Aquatic Nuisance Species (also known as invasive, or by the acronym ANS) issues are of paramount importance to boat owners and charterers in all regions of the country and types of water bodies of the United States.
Aquatic nuisance species are plants, animals or fish that enter a non-native environment and threaten the growth of native species, the ecological balance of infested waters, and commercial, agricultural, aquacultural, or recreational endeavors. Nuisance species create insurmountable and often unseen ecological damage to bodies of water and cause severe economic damage to a local/regional economy by reducing agricultural crop, forest, and fishery production. They also block marine transportation routes, choke irrigation canals and power plant intake/outfall piping, degrade water quality and fish and wildlife habitats, accelerate lake and reservoir water levels, and decrease property values. The cost of controlling and eradicating invasive species in the U.S. totals more than $137 billion annually.
For example, Great Lakes recreational power boaters and sail boaters with auxiliary engines have had to deal with zebra mussel growth on the parts of outboard engines, inboard engine lower units, or through-hull openings that are submerged. Without regular inspection and a freshwater rinse after every voyage, the mussels totally clog engine water intake/outflow ports and create a serious problem. Because of the lack of cooling water running through the engine, the engine will eventually seize, which, in most cases, requires replacement of the entire engine, or at least the lower unit. In a similar fashion, if not tightly sealed, through-hull connections can become pathways for the mussels to infiltrate the hull and actually grow inside the boat. Zebra and quagga mussels attach themselves to engines and hulls very strongly — some boaters have compared attempts to remove ANS growth to chipping concrete!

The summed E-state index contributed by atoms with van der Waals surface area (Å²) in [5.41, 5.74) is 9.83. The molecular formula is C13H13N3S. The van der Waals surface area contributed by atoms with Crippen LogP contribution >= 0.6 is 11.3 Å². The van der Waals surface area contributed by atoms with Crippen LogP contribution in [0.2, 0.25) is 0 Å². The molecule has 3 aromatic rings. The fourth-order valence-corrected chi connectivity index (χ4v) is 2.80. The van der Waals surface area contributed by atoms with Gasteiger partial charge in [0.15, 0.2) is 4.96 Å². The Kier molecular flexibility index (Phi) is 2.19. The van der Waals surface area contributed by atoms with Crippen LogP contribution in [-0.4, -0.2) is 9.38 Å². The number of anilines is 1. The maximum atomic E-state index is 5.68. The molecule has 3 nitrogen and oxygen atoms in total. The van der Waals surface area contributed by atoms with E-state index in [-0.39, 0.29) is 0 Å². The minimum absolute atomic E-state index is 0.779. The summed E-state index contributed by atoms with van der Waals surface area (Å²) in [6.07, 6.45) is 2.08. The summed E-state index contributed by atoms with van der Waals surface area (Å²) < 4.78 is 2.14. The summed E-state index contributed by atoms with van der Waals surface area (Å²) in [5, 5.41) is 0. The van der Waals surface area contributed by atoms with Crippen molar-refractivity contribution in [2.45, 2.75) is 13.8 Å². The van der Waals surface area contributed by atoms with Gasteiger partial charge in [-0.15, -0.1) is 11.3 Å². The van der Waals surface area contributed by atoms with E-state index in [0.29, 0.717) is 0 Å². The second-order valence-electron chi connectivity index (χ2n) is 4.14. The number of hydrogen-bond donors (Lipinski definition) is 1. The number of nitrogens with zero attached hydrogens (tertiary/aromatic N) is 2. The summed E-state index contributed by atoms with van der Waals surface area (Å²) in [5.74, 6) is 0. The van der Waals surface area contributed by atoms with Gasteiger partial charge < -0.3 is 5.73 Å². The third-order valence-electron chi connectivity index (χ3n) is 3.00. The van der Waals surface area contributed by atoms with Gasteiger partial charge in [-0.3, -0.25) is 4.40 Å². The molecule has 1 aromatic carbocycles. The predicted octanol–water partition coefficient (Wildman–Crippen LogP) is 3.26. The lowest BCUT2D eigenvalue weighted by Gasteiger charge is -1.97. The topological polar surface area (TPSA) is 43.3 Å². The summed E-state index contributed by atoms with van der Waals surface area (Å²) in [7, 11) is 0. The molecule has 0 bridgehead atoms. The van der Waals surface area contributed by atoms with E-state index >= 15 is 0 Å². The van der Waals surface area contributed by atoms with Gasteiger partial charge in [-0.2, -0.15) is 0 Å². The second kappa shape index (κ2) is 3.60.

The two easiest ways to prevent ANS growth on hulls and engines is to do a thorough freshwater hull and engine rinse after every voyage. The other is to make sure that the boat’s bottom paint is designed to retard ANS growth.
To control ANS, under certain situations, some environmental protection agencies now require an inspection of recreational boats for the presence of aquatic nuisance species before launching in waters controlled by the state or province. For example, boats registered in another state must undergo an inspection if boating in Colorado waters.
Large, transoceanic cargo vessels represent the single biggest pathway for ANS entry into US waters, particularly when discharging ballast water containing ANS or through ANS attached to their hulls. Invasive species can also spread by hitchhiking on recreational boats, trailers, fenders, anchors, lower engine units, clothing, or other items used in water. ANS can stay with boats of any size when moving from one body of water to another and if conditions are right, spread easily and gradually crowd out indigenous (native) species.
Common pathways of ANS introduction include: